My Biography

I was born in Brooklyn, New York, and raised up and down the eastern seaboard, from Washington, DC to Boston, MA. In William Gibson’s cyberpunk future, this area (and an extension down to Atlanta, GA) is called “the Sprawl”. I’m still waiting for this usage to become common in real life, so I’ll be able to give an easy answer to the the question “Where are you from?” Living in San Francisco since the summer of 1995 has eased that problem considerably — now I can claim to be “from San Francisco” to anyone except another San Franciscan.

I was raised primarily in the suburbs, the first of four children. My mother, when she wasn’t being a homemaker and mother, was a photographer and painter. My father was an engineer and later a manager, primarily working for private firms that contracted with the Department of Defense. He also had a doctorate in physics, and I grew up looking at (and occasionally trying to read) some of his science books.

Despite early exposure to — and enjoyment of — science and computers, I went through a period I call “my artistic phase” during high school and college. During this time, I was resisting my natural talents in science and engineering, and concentrating instead on literary, musical and theatrical activities. That didn’t stop me from learning a fair bit of physics and at-least-a- few-smidgeons of trigonometry during high school, but it did keep me away from computers in any context besides word processing for about eight years.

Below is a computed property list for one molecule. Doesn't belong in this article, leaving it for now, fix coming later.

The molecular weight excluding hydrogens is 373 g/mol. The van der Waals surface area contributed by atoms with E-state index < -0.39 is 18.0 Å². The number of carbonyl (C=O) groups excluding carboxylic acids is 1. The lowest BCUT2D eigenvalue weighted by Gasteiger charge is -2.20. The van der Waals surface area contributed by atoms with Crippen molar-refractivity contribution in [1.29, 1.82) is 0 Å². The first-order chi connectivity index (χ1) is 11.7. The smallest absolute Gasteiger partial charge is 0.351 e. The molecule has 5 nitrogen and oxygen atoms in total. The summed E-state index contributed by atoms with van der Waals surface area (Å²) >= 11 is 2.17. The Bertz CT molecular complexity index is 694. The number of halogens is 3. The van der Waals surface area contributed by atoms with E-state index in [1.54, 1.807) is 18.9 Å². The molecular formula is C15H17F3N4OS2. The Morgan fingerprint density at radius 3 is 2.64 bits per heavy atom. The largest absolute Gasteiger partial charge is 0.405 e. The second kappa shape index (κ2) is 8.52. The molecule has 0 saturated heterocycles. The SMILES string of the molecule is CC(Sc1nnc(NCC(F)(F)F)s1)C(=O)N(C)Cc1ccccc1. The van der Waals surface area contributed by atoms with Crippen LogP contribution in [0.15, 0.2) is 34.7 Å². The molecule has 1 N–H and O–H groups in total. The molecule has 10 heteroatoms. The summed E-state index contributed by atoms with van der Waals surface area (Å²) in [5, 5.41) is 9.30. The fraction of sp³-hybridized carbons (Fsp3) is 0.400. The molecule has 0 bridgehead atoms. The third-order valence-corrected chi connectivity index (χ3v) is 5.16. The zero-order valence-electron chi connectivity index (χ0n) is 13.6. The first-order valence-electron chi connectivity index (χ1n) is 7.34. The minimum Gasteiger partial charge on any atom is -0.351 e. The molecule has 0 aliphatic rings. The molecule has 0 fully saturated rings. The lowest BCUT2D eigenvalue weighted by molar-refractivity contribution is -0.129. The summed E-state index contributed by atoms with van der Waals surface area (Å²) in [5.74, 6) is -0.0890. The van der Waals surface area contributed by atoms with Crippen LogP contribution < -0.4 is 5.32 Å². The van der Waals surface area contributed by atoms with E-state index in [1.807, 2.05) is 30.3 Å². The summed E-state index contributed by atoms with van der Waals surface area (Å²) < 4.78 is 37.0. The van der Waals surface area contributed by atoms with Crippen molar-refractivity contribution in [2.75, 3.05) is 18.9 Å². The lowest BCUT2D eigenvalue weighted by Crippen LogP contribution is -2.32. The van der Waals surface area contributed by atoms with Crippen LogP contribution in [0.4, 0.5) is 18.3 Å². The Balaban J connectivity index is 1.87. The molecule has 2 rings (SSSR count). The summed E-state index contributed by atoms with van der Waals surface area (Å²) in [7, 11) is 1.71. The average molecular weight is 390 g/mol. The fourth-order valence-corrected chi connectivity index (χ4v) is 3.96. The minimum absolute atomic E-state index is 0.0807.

Instead, I focused on trying to get the positive benefits of a liberal arts education. In this day and age, it’s become a synonym for “I spent four years getting this piece of paper, so I’m now qualified to ask people if they want fries with their order.” But the original intent was that it would give you a firm grounding in all the basics of knowledge itself: an understanding of most if not all major branches of knowledge, and the ability to think for yourself and to learn new things. In that part, at least, I succeeded: My combination of broad and deep understanding of many topics, combined with my ability to learn quickly, forms large chunks of my list of reasons why you should hire me.

Even during my “artistic phase,” though, I couldn’t stop being technically-minded. While I thought I was doing word processing, my programming talents came sneaking in through the back door labeled “macros” — once I discovered how macros could be used to automate repetitive and boring tasks, I started pushing them to the limit, a story told in greater detail elsewhere. That brought me back to programming, and taught me that I may as well use my talents. Besides, programming was fun. (And still is.)

Since arriving in San Francisco just in time for the start of the late-’90s dot-com boom, I’ve slowly moved from Windows desktop support through Linux system administration, HTML coding, and into freelance consulting — which became a catch-all term for “anything anyone needs done with a computer”. I’m now concentrating on Perl and PHP development, mostly for the web, but also for the Unix command line.